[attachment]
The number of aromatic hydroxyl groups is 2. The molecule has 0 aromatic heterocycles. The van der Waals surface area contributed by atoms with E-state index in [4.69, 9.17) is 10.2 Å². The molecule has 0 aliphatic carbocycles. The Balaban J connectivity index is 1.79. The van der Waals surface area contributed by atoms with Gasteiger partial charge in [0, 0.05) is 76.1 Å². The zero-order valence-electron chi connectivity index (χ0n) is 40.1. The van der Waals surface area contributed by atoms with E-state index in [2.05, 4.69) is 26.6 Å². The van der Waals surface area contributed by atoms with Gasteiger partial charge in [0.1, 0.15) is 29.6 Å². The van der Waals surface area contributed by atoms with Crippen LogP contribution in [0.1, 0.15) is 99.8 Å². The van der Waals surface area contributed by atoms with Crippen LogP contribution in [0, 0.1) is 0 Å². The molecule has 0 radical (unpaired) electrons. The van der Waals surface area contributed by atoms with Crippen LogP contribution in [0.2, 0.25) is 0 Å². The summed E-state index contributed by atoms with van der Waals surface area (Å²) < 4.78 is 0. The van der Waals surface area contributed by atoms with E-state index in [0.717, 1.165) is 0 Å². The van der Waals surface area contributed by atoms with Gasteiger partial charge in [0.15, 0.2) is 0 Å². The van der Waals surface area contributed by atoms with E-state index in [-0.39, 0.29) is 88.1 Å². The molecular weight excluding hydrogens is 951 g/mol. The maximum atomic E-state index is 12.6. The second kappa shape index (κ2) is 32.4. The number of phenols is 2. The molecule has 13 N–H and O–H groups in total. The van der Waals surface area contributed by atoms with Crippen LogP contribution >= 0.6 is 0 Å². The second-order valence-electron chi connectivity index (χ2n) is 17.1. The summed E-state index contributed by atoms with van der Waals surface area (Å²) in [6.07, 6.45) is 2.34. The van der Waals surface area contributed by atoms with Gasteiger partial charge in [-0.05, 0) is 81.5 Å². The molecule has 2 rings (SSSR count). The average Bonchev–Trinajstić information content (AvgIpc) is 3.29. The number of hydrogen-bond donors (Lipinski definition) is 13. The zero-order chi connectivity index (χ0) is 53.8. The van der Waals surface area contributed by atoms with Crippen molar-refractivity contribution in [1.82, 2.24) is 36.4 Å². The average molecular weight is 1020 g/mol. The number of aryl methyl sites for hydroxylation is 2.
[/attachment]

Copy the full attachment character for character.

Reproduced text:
The number of aromatic hydroxyl groups is 2. The molecule has 0 aromatic heterocycles. The van der Waals surface area contributed by atoms with E-state index in [4.69, 9.17) is 10.2 Å². The molecule has 0 aliphatic carbocycles. The Balaban J connectivity index is 1.79. The van der Waals surface area contributed by atoms with Gasteiger partial charge in [0, 0.05) is 76.1 Å². The zero-order valence-electron chi connectivity index (χ0n) is 40.1. The van der Waals surface area contributed by atoms with E-state index in [2.05, 4.69) is 26.6 Å². The van der Waals surface area contributed by atoms with Gasteiger partial charge in [0.1, 0.15) is 29.6 Å². The van der Waals surface area contributed by atoms with Crippen LogP contribution in [0.1, 0.15) is 99.8 Å². The van der Waals surface area contributed by atoms with Crippen LogP contribution in [0, 0.1) is 0 Å². The molecule has 0 radical (unpaired) electrons. The van der Waals surface area contributed by atoms with Crippen LogP contribution in [0.2, 0.25) is 0 Å². The summed E-state index contributed by atoms with van der Waals surface area (Å²) < 4.78 is 0. The van der Waals surface area contributed by atoms with E-state index in [0.717, 1.165) is 0 Å². The van der Waals surface area contributed by atoms with Gasteiger partial charge in [0.15, 0.2) is 0 Å². The van der Waals surface area contributed by atoms with E-state index in [-0.39, 0.29) is 88.1 Å². The molecular weight excluding hydrogens is 951 g/mol. The maximum atomic E-state index is 12.6. The second kappa shape index (κ2) is 32.4. The number of phenols is 2. The molecule has 13 N–H and O–H groups in total. The van der Waals surface area contributed by atoms with Crippen LogP contribution >= 0.6 is 0 Å². The second-order valence-electron chi connectivity index (χ2n) is 17.1. The summed E-state index contributed by atoms with van der Waals surface area (Å²) in [6.07, 6.45) is 2.34. The van der Waals surface area contributed by atoms with Gasteiger partial charge in [-0.05, 0) is 81.5 Å². The molecule has 2 rings (SSSR count). The average Bonchev–Trinajstić information content (AvgIpc) is 3.29. The number of hydrogen-bond donors (Lipinski definition) is 13. The zero-order chi connectivity index (χ0) is 53.8. The van der Waals surface area contributed by atoms with Crippen molar-refractivity contribution in [1.82, 2.24) is 36.4 Å². The average molecular weight is 1020 g/mol. The number of aryl methyl sites for hydroxylation is 2.